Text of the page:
These days, churches are hitting the gas on the technology superhighway by automating their method of accepting donations online. Soon, the days will be gone when you can just pull a few dollars out of your pocket during a church service, and toss it into the offering basket. As a kid, this was my favorite part of going to church—especially since it wasn’t my money I was giving away. There’s just something about giving cold hard cash that makes you feel like you’re really giving.
Innovations such as “Giving Kiosks” are popping up in churches around the country, particularly in the southern states. How can you miss a tall pedestal topped with a computer screen, keyboard and magnetic-strip reader as you walk to your pew? (which, by the way, accepts any type of plastic you can pull out of your wallet). The house of God, is becoming more like the house of Credit.
A company called SecureGive.com is a major provider of so-called giving kiosks, serving at least 1,500 congregations around the country.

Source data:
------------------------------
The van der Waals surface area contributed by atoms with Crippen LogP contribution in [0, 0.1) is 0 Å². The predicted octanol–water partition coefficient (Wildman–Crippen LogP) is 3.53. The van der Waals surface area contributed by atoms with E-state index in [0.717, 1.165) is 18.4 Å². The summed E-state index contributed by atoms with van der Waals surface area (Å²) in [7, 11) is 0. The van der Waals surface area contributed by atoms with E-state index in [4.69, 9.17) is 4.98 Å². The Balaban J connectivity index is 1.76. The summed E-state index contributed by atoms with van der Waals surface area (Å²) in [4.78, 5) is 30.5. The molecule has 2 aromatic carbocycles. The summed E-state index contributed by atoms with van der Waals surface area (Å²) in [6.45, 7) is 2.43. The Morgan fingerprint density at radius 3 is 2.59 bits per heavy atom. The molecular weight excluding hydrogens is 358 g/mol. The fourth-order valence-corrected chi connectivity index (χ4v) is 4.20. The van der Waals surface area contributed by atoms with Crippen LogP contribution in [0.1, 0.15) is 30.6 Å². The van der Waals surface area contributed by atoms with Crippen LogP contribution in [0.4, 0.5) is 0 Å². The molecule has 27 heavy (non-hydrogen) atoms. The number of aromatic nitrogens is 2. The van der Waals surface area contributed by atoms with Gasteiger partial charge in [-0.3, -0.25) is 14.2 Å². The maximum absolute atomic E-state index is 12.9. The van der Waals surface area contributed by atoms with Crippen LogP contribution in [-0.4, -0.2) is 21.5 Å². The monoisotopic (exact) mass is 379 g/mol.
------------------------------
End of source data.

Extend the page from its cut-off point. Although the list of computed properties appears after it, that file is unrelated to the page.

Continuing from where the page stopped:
In fact, churches around the world are starting to hop on the digital giving bandwagon. This recent article describes how the Church of Norway will soon be passing around an electronic collection basket for donations.
An online service called ParishPay is another company serving churches, which supplies parishioners with paper slips that they can place in offering baskets to represent the actual cash they have donated online. They also receive an e-mail acknowledgement for their donation, presumably signed by God himself.
This marks a major cultural shift for churches, which for centuries have made a ritual out of weekly cash collections. This shift was bound to strike the church at some point, as the use of credit and debit cards is growing at the same rate that the use of real money is declining.
What will they think of next? Will VISA come out with a new line of credit cards with a picture of Jesus on the front? Instead of earning frequent flyer miles, maybe this card can earn you points that will get you into heaven. Maybe the wired church of the future will use instant messaging to replace conversations inside the confessional. I look forward to the day when I can choose a screen name for that.
Some churchgoers praise the convenience of it all, as these electronic services automatically charge your credit card once a month, or subtract set amounts from your checking account, allowing parishioners to keep track of their donations from one month to the next. Others don’t really want to know if they’ve met their donation goals and just feel blessed that they even made it to church.
If you ask me, nothing is more convenient than pulling a five spot out of your wallet, saying amen and leaving it at that.